Grammar Schools

Grammar school inclusion plan had little impact, DfE admits

Government tells selective schools to 'challenge themselves to do more' as proportion of poorer pupils rises by just 0.7%

Government tells selective schools to 'challenge themselves to do more' as proportion of poorer pupils rises by just 0.7%

The proportion of poorer pupils attending grammar schools has increased by less than 1 percentage point in four years, despite extra funding and an agreement with government aimed at making them more inclusive.

Ministers even admitted some selective schools had seen a decline in inclusivity, and urged leaders “to challenge themselves to do more”.

A Department for Education evaluation found just 7.9 per cent of children in England’s 163 grammar schools in 2021-22 were eligible for pupil premium funding, up from 7.2 per cent in 2017-18.

All schools need to challenge themselves to do more

The report examines the impact of a memorandum of understanding between the DfE and Grammar School Heads’ Association (GSHA), in place between 2018 and 2022.

The DfE said the “fact that the number of disadvantaged children at grammar schools remains low in the face of interventions to increase their numbers shows what a complex issue this is to resolve”.

Achieving inclusion would require “multiple interventions”, they said, and “all schools, especially those which have made no progress or very little progress in admitting greater numbers of disadvantaged children, need to challenge themselves to do more”.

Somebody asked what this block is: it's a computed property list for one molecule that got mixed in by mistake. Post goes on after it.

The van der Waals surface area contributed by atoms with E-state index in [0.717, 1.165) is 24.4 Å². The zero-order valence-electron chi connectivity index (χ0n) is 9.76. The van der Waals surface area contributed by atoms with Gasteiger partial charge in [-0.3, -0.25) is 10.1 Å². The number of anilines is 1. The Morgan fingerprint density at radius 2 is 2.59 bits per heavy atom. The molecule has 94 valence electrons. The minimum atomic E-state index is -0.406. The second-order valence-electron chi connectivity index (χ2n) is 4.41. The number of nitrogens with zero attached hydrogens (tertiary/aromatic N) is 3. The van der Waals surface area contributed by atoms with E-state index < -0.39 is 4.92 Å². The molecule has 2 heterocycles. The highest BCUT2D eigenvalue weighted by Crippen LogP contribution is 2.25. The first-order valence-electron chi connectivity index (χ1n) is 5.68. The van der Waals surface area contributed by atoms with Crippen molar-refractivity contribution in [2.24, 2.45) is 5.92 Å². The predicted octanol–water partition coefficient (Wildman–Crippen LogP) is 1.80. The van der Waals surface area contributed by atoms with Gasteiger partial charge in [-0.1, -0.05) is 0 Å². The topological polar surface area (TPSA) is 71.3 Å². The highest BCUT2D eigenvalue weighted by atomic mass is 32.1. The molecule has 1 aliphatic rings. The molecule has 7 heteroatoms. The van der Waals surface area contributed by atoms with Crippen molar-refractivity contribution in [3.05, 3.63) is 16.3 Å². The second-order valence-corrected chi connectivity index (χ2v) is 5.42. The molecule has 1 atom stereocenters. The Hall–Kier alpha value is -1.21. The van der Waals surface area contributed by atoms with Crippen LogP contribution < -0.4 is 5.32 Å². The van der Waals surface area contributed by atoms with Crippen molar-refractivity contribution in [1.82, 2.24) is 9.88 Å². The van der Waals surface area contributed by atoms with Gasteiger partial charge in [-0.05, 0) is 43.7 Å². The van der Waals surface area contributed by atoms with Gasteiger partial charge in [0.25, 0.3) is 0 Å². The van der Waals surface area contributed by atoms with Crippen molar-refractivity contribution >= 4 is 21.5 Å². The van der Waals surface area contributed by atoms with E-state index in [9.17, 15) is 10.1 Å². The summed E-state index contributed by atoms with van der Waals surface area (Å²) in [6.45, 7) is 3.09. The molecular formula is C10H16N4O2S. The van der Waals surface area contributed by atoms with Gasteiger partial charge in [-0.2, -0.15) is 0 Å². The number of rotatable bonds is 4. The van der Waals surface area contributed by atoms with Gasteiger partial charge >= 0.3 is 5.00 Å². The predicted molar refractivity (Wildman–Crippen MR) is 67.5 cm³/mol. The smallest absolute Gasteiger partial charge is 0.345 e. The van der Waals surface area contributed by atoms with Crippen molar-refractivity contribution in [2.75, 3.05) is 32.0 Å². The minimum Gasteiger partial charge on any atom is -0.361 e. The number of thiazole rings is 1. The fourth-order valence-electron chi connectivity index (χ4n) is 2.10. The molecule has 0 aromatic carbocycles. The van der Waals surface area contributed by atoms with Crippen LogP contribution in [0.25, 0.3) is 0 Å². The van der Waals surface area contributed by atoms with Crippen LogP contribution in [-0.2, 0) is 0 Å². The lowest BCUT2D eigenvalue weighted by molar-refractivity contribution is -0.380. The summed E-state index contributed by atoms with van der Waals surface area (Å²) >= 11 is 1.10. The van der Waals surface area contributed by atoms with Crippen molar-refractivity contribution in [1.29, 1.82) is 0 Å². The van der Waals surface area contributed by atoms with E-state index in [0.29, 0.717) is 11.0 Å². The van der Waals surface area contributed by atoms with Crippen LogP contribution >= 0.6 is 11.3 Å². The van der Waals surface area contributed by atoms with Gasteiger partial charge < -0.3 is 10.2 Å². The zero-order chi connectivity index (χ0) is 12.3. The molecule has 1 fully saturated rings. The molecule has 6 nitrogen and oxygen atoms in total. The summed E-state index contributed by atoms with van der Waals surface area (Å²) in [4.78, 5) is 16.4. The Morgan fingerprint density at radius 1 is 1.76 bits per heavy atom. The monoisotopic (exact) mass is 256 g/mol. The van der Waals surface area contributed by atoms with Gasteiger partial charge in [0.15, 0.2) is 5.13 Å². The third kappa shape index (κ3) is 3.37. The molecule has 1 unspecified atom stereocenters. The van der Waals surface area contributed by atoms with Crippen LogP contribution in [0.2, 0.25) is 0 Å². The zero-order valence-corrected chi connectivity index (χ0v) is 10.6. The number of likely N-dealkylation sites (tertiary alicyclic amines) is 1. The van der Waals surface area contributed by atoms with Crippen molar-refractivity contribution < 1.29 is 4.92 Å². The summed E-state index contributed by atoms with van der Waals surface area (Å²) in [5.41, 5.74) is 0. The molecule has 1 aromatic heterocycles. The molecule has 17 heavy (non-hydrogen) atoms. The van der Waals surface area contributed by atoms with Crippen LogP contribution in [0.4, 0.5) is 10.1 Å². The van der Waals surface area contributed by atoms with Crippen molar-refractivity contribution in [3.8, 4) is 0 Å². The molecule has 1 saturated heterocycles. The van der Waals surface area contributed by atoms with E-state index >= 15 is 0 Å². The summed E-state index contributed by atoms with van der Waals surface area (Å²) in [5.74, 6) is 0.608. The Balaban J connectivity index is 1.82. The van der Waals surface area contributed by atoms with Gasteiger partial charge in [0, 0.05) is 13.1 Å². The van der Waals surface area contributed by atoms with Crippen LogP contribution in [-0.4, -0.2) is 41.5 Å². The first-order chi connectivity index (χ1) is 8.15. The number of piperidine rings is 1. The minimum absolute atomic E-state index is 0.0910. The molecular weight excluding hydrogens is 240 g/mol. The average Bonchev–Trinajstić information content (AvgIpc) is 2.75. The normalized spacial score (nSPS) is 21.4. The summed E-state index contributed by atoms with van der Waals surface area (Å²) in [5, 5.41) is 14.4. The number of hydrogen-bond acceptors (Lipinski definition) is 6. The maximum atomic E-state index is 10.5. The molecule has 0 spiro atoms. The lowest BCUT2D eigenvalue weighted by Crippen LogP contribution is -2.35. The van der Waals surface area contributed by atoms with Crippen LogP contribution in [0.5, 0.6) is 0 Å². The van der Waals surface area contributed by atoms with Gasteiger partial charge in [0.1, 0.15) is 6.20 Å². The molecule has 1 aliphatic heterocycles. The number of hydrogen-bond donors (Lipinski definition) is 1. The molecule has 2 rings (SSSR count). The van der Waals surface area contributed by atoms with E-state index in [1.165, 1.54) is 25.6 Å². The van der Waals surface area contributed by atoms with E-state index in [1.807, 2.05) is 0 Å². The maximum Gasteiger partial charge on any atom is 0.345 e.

Nuala Burgess
Dr Nuala Burgess

Alongside the MoU covering 152 grammar schools, the DfE also handed 22 schools £64 million in expansion cash in exchange for efforts to boost inclusion.

Dr Nuala Burgess, chair of campaign group Comprehensive Future, said the 0.7 per cent rise in four years was a “shocking figure”.

“Grammar school heads should be ashamed. They make a very big deal about their schools being a force for social mobility. They are nothing of the sort. It looks like business as usual.”

Schools prioritise poorer pupils, but cap numbers

The DfE said the number of selective schools offering a level of priority to disadvantaged children increased from 63 in 2017, to 136 in 2022.

Of 152 members of GSHA, 104 now prioritise children eligible for free school meals or the pupil premium for admission, after looked-after and previously-looked-after children, who have to be first by law.

However, of those, 42 “cap the numbers of disadvantaged children to be admitted under this priority criterion”. Some schools also lowered their pass mark for disadvantaged children.

The DfE pointed out that “only high-ability pupils who meet the required standard in a selection test are eligible for admission to grammar schools and, like their non-pupil premium peers, not all pupil premium children will meet the required standard”.

They said the Covid-19 pandemic had “understandably, been a challenge for schools in undertaking outreach activity”, but added there were “many good examples” of work by schools.

Dr Mark Fenton
Dr Mark Fenton

Dr Mark Fenton, chief executive of GSHA, said schools had been “experimenting with different ways of adjusting their admissions policies to widen access”.

As part of a new MoU, the organisation will be “encouraging governing bodies to take a fresh look at their admissions policies in light of experience from across the sector.”

But he said it was “encouraging” that the overall number of poorer children in grammar schools had “continued to rise” despite a drop in attainment of disadvantaged primary pupils.

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